Digital Public Defence: Ingrid Hartveit Svendsen

MSc Ingrid Hartveit Svendsen at Institute of Clinical Medicine will be defending the thesis “Basic self-disturbances in first treated psychosis – A seven-year follow-up study. An exploration of stability, impact on recovery and sense of coherence” for the degree of PhD (Philosophiae Doctor).

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The public defence will be held as a video conference over Zoom.

The defence will follow regular procedure as far as possible, hence it will be open to the public and the audience can ask ex auditorio questions when invited to do so.

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Download Zoom here

Due to copyright reasons, an electronic copy of the thesis must be ordered from the faculty. In order for the faculty to have time to process the order, it must be received by the faculty no later than 2 days prior to the public defence. Orders received later than 2 days before the defence will not be processed. Inquiries regarding the thesis after the public defence must be addressed to the candidate.


Digital Trial Lecture – time and place

See Digital Trial Lecture.

Adjudication committee

  • First opponent: Professor Gerdina Marieke Pijnenborg, Faculty of Behavioural and Social Sciences, University of Groningen, The Netherlands
  • Second opponent: Professor Nynke Boonstra, Department of care and social studies, NHL Stenden, Leeuwarden, The Netherlands
  • Third member and chair of the evaluation committee: Professor Øyvind Bø, Faculty of Medicine, University of Oslo

Chair of the Defence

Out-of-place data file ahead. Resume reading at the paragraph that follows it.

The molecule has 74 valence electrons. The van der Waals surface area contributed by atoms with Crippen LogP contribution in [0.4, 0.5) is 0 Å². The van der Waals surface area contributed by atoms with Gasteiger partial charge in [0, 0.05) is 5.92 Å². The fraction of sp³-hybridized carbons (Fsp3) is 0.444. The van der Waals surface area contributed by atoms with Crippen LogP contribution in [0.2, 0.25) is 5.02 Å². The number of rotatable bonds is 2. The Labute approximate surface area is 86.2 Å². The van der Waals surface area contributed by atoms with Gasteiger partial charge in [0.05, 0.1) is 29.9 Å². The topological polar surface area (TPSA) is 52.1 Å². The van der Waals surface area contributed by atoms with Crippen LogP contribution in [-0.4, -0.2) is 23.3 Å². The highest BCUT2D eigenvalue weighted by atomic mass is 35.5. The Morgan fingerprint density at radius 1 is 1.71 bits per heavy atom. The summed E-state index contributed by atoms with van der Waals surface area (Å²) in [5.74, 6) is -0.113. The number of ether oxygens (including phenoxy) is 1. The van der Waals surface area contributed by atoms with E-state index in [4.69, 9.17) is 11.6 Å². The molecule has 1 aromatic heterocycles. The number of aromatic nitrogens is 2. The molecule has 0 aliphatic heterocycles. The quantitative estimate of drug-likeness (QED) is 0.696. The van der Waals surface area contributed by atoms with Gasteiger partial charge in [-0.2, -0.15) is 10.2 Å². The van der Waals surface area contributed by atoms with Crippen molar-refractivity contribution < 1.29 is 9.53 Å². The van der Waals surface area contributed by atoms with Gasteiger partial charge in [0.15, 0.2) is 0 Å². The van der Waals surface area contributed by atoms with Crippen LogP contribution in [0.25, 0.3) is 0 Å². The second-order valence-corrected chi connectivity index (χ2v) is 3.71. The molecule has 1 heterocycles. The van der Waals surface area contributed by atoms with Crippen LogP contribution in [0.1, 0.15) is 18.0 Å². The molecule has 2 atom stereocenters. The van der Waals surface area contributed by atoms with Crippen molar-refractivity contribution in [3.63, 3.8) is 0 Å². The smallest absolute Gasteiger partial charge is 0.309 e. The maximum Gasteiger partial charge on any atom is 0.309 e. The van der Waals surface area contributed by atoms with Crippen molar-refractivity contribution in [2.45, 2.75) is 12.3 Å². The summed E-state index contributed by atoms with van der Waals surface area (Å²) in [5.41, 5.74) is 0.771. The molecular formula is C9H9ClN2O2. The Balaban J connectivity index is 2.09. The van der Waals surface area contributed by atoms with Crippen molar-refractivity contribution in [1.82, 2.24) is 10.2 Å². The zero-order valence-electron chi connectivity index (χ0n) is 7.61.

Associate Professor Pål Zeiner, Faculty of Medicine, University of Oslo

Principal Supervisor

Associate Professor Elisabeth Haug, Innlandet Hospital Trust / NTNU: Norwegian University of Science and Technology


Basic self-disturbances (BSDs) are disturbances in the person’s ownership of one’s own thoughts, feelings, bodily experiences and history, and linked to the prereflective level of self. BSDs selectively aggregate in schizophrenia spectrum disorders (schizophrenia), and are considered as core features of schizophrenia.  Earlier follow-up studies have shown BSDs as stabile phenomena.

This study is a seven-year follow-up of a study of young patients (median age 22 years) recruited in their first treatment of a psychotic disorder. At both baseline and follow-up, the participants went through an extensive diagnostic and clinical evaluation. BSDs were measured by the Examination of Anomalous Self-Experience (EASE) manual. Fifty-six (62%) of the initial 90 patients participated in the present study, and include 35 patients with schizophrenia and 21 patients with a psychotic disorder outside the schizophrenia spectrum (other psychoses).

The main aims of the study was to explore the stability of BSDs over time, and to explore the associations between BSDs at both baseline and follow-up, and objective measures of mental health (with defined criteria for recovery) and subjective experience of health (Sense of Coherence (SOC)).

The results of the study was that BSDs are less stable in the schizophrenia group than generally assumed, with a statistically significant reduction from baseline to follow-up, but still significant higher in schizophrenia than in other psychoses that showed a stable low level of BSDs.

Initially low level of BSDs and reductions in BSDs increase the chances of attaining recovery. We found a significant association between low levels of BSDs and experiencing subjectively good mental health (SOC), and discuss that BSDs probably affect SOC and not vice versa.

This study shows that it is important to have a focus on BSDs in assessment of mental disease and in therapy, with the goal to reduce the level of BSDs and increase recovery and experience of mental health.

Additional information

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Published Jan. 4, 2021 10:42 AM - Last modified Jan. 20, 2021 11:47 AM